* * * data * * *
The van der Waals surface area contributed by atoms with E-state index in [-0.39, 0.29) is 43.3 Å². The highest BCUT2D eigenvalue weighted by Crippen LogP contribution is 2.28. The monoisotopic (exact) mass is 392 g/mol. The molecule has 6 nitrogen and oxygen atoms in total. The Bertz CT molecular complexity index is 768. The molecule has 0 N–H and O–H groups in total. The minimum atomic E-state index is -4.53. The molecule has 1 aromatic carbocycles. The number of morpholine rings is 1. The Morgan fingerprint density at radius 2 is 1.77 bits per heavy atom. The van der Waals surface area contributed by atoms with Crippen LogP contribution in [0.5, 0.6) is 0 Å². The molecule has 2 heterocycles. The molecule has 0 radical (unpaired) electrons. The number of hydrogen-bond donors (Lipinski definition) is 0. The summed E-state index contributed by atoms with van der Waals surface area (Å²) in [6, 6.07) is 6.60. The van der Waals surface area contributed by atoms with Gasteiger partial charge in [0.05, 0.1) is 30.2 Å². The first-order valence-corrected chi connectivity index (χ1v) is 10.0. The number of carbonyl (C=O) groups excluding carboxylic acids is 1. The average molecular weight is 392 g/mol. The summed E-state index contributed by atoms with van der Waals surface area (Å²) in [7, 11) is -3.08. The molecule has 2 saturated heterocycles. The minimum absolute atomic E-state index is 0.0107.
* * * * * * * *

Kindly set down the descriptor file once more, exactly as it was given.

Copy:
The van der Waals surface area contributed by atoms with E-state index in [-0.39, 0.29) is 43.3 Å². The highest BCUT2D eigenvalue weighted by Crippen LogP contribution is 2.28. The monoisotopic (exact) mass is 392 g/mol. The molecule has 6 nitrogen and oxygen atoms in total. The Bertz CT molecular complexity index is 768. The molecule has 0 N–H and O–H groups in total. The minimum atomic E-state index is -4.53. The molecule has 1 aromatic carbocycles. The number of morpholine rings is 1. The Morgan fingerprint density at radius 2 is 1.77 bits per heavy atom. The van der Waals surface area contributed by atoms with Crippen LogP contribution in [0.5, 0.6) is 0 Å². The molecule has 2 heterocycles. The molecule has 0 radical (unpaired) electrons. The number of hydrogen-bond donors (Lipinski definition) is 0. The summed E-state index contributed by atoms with van der Waals surface area (Å²) in [6, 6.07) is 6.60. The van der Waals surface area contributed by atoms with Gasteiger partial charge in [0.05, 0.1) is 30.2 Å². The first-order valence-corrected chi connectivity index (χ1v) is 10.0. The number of carbonyl (C=O) groups excluding carboxylic acids is 1. The average molecular weight is 392 g/mol. The summed E-state index contributed by atoms with van der Waals surface area (Å²) in [7, 11) is -3.08. The molecule has 2 saturated heterocycles. The minimum absolute atomic E-state index is 0.0107.